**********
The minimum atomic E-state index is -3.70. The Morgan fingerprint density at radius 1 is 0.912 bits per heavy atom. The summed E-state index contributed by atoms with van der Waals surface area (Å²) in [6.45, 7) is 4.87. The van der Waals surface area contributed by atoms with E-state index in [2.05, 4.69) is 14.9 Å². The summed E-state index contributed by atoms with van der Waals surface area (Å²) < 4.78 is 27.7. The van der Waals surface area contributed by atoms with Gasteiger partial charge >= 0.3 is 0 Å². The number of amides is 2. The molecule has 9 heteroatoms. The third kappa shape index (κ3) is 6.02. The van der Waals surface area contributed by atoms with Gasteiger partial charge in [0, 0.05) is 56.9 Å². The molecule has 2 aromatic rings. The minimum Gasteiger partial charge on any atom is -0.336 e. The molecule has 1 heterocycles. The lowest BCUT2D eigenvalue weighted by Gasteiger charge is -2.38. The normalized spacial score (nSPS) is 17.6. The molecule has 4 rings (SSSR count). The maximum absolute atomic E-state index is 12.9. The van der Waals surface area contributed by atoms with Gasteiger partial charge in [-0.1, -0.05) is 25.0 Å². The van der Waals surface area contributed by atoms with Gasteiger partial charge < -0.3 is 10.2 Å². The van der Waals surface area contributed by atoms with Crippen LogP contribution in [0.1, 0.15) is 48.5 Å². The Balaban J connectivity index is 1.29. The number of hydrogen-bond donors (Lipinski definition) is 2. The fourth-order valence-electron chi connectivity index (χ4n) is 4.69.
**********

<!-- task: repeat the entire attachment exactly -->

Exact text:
The minimum atomic E-state index is -3.70. The Morgan fingerprint density at radius 1 is 0.912 bits per heavy atom. The summed E-state index contributed by atoms with van der Waals surface area (Å²) in [6.45, 7) is 4.87. The van der Waals surface area contributed by atoms with E-state index in [2.05, 4.69) is 14.9 Å². The summed E-state index contributed by atoms with van der Waals surface area (Å²) < 4.78 is 27.7. The van der Waals surface area contributed by atoms with Gasteiger partial charge >= 0.3 is 0 Å². The number of amides is 2. The molecule has 9 heteroatoms. The third kappa shape index (κ3) is 6.02. The van der Waals surface area contributed by atoms with Gasteiger partial charge in [0, 0.05) is 56.9 Å². The molecule has 2 aromatic rings. The minimum Gasteiger partial charge on any atom is -0.336 e. The molecule has 1 heterocycles. The lowest BCUT2D eigenvalue weighted by Gasteiger charge is -2.38. The normalized spacial score (nSPS) is 17.6. The molecule has 4 rings (SSSR count). The maximum absolute atomic E-state index is 12.9. The van der Waals surface area contributed by atoms with Gasteiger partial charge in [-0.1, -0.05) is 25.0 Å². The van der Waals surface area contributed by atoms with Gasteiger partial charge < -0.3 is 10.2 Å². The van der Waals surface area contributed by atoms with Crippen LogP contribution in [0.1, 0.15) is 48.5 Å². The Balaban J connectivity index is 1.29. The number of hydrogen-bond donors (Lipinski definition) is 2. The fourth-order valence-electron chi connectivity index (χ4n) is 4.69.